Covid-19: SA’s lockdown is a brave decision in uncertain times
The imposition of a lockdown is evidence of a government taking both scientific evidence and the need to save lives seriously — and then taking carefully considered action.
One of the most remarkable things about Monday night’s announcement by President Cyril Ramaphosa of a 21-day lockdown of South African society is that it came before anyone in South Africa had died of Covid-19. The country might now have more than 500 confirmed cases, but in a sense, the lockdown is a pre-emptive, or at least an early, strike against the virus.
Ramaphosa and Health Minister Dr Zweli Mkhize’s response to Covid-19 is the almost exact opposite of former President Thabo Mbeki and former Health Minister Manto Tshabalala-Msimang’s response to HIV.
With HIV, the South African government dragged its feet long after the science was crystal clear and even after the Constitutional Court ordered it in 2002 to make treatment available to pregnant women living with HIV. (The impact of AIDS denialism is clear to see in these seven graphs on HIV in South Africa.)
Last night Ramaphosa announced a far-reaching lockdown on the basis of experiences in other countries, knowledge of the virus, its spread in South Africa so far, and mathematical models of how the epidemic might evolve in future. The decision to institute a lockdown is evidence of a government taking both scientific evidence and the need to save lives seriously and then taking carefully considered action. As we know all too well in South Africa, this kind of good sense in government cannot be taken for granted.
Put another way, we can be grateful that this crisis hit at a time when Ramaphosa and Mkhize are steering the ship.
Even so, that people are feeling anxious or uncertain at this time is to be expected. With the lockdown we have set a course into the unknown. It is hard to know what unintended social or political consequences the lockdown might have. In the places where our social fabric is already thinnest, it might start tearing in new ways. These are risks that Ramaphosa and other members of the National Coronavirus Command Council would have been well aware of.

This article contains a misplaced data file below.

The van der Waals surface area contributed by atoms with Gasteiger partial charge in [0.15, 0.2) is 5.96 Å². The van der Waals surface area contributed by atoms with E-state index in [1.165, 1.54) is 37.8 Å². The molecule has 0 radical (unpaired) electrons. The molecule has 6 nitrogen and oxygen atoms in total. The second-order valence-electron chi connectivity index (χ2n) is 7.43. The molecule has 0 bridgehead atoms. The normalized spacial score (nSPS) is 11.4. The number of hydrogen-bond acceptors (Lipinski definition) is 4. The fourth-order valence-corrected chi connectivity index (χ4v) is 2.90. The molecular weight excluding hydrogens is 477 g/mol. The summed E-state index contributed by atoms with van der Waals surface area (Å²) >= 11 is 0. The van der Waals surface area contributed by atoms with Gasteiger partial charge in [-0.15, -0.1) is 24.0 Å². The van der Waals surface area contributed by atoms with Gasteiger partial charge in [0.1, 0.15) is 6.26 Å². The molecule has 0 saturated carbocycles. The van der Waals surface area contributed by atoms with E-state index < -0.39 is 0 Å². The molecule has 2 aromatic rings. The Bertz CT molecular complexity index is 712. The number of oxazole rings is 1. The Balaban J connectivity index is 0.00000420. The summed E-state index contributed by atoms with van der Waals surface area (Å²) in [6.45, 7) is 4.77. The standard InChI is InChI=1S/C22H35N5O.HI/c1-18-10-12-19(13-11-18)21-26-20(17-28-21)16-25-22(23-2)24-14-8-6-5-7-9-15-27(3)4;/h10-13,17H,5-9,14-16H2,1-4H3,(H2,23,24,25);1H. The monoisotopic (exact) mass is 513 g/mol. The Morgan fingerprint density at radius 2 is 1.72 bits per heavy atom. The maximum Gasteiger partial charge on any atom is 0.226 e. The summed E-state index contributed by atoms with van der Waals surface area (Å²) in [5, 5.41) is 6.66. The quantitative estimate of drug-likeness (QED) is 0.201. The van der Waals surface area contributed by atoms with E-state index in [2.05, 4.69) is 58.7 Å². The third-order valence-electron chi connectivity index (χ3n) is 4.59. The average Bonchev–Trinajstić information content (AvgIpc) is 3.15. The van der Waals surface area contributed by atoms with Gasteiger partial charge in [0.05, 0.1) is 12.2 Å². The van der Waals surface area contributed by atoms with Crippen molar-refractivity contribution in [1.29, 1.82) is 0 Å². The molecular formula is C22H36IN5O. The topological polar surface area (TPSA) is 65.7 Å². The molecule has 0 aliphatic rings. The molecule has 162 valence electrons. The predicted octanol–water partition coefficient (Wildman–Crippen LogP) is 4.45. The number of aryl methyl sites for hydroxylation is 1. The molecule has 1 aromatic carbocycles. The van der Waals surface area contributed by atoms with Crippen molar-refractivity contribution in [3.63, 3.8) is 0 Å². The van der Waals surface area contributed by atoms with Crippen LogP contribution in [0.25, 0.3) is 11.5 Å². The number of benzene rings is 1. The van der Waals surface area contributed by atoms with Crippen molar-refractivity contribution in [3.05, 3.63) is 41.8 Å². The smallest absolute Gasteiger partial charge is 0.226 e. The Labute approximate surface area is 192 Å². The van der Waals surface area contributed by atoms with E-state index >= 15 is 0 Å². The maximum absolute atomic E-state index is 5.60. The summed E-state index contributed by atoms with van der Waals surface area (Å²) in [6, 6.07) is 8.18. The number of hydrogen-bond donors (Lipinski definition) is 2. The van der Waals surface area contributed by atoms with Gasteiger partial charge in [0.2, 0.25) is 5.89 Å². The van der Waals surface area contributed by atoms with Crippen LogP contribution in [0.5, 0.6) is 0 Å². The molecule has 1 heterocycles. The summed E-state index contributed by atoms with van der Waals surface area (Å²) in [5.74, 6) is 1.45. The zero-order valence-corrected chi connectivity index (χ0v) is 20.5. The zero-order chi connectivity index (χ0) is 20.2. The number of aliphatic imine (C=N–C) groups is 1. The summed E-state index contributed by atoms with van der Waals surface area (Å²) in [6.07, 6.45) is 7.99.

This is in part what makes the announcement both brave and commendable. By not waiting until it might be too late, by taking incredibly hard decisions based on the available evidence, Ramaphosa and the National Coronavirus Command Council have shown clear and decisive leadership. Indefinite waiting and denial of the threat would have been so much easier.
One might wonder if the government needed a few more days to ramp up testing and tracing capacity and to prepare more thoroughly for a lockdown, but such a delay would have had to be weighed against new infections that would have occurred in those extra days. It is a difficult balance to find and whether or not the timing is right is hard to judge from the outside and with limited information.
Either way, that a lockdown would have had to come at some point seems clear from experience from China and other countries and from epidemiological models. A lockdown both slows the spread of the virus and gives us more time to prepare for the impact. And, as compellingly argued by Tomas Pueyo, hitting hard early with a lockdown and other measures, may win countries more flexibility down the line and in that way reduce the overall economic impact.
But none of this is absolutely certain. Ultimately, given the many, many unknowns, only time will tell whether instituting a lockdown now, or at all, was in fact the right thing to do. The best we can say for now is that it was a sensible decision based on what was known at the time.
Much more can and must of course be said and done in the coming days about the urgent need to scale up Covid-19 testing, about whether a 21-day lockdown will be long enough, about the need to ensure people have access to water and food, about measures taken to help people who suddenly can’t work or businesses that have to close. These and related issues require urgent attention and unprecedented coordination and efficiency in government, the private sector, and civil society.
It also cannot be taken for granted that the National Coronavirus Command Council will continue to be guided by the scientific evidence and that they will make the right decisions going forward. We also can’t simply assume that the Covid-19 response in South Africa will be free of the kind of petty territorialism and political in-fighting that is often the sand in the gears of our public service.
Even so, it is worth pausing for a minute and to reflect that, unlike with the HIV epidemic 20 years ago, at least this time there are mostly calm and knowledgeable people in government making the decisions. This time the scientific experts are in the room and generally being listened to. This time there is no question of the state promoting unproven treatments such as garlic and beetroot. We have come a very, very long way.
That at least is something to hold onto in this time of uncertainty. DM
Marcus Low is the editor of Spotlight. This article is produced by Spotlight – health journalism in the public interest.
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